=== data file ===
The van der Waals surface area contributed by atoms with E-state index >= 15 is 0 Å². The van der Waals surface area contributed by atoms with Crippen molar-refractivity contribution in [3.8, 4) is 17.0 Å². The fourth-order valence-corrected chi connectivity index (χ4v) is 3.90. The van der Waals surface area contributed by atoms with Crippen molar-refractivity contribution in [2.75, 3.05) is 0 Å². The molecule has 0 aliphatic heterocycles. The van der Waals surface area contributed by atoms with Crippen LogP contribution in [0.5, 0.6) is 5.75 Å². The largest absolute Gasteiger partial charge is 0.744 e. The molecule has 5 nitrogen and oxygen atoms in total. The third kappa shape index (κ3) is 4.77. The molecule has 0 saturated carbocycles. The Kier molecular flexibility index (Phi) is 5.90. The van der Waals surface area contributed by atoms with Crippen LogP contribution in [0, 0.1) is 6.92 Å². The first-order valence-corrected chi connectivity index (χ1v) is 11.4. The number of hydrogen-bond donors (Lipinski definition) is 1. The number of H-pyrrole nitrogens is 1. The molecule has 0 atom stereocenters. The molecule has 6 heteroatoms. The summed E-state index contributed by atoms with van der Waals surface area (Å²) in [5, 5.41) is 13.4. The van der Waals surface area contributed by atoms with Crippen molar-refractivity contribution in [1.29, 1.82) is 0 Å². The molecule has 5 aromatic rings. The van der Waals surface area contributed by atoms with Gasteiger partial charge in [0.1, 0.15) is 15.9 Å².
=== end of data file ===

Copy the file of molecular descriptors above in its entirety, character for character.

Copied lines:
The van der Waals surface area contributed by atoms with E-state index >= 15 is 0 Å². The van der Waals surface area contributed by atoms with Crippen molar-refractivity contribution in [3.8, 4) is 17.0 Å². The fourth-order valence-corrected chi connectivity index (χ4v) is 3.90. The van der Waals surface area contributed by atoms with Crippen molar-refractivity contribution in [2.75, 3.05) is 0 Å². The molecule has 0 aliphatic heterocycles. The van der Waals surface area contributed by atoms with Crippen LogP contribution in [0.5, 0.6) is 5.75 Å². The largest absolute Gasteiger partial charge is 0.744 e. The molecule has 5 nitrogen and oxygen atoms in total. The third kappa shape index (κ3) is 4.77. The molecule has 0 saturated carbocycles. The Kier molecular flexibility index (Phi) is 5.90. The van der Waals surface area contributed by atoms with Crippen LogP contribution in [0, 0.1) is 6.92 Å². The first-order valence-corrected chi connectivity index (χ1v) is 11.4. The number of hydrogen-bond donors (Lipinski definition) is 1. The number of H-pyrrole nitrogens is 1. The molecule has 0 atom stereocenters. The molecule has 6 heteroatoms. The summed E-state index contributed by atoms with van der Waals surface area (Å²) in [5, 5.41) is 13.4. The van der Waals surface area contributed by atoms with Crippen molar-refractivity contribution in [1.29, 1.82) is 0 Å². The molecule has 5 aromatic rings. The van der Waals surface area contributed by atoms with Gasteiger partial charge in [0.1, 0.15) is 15.9 Å².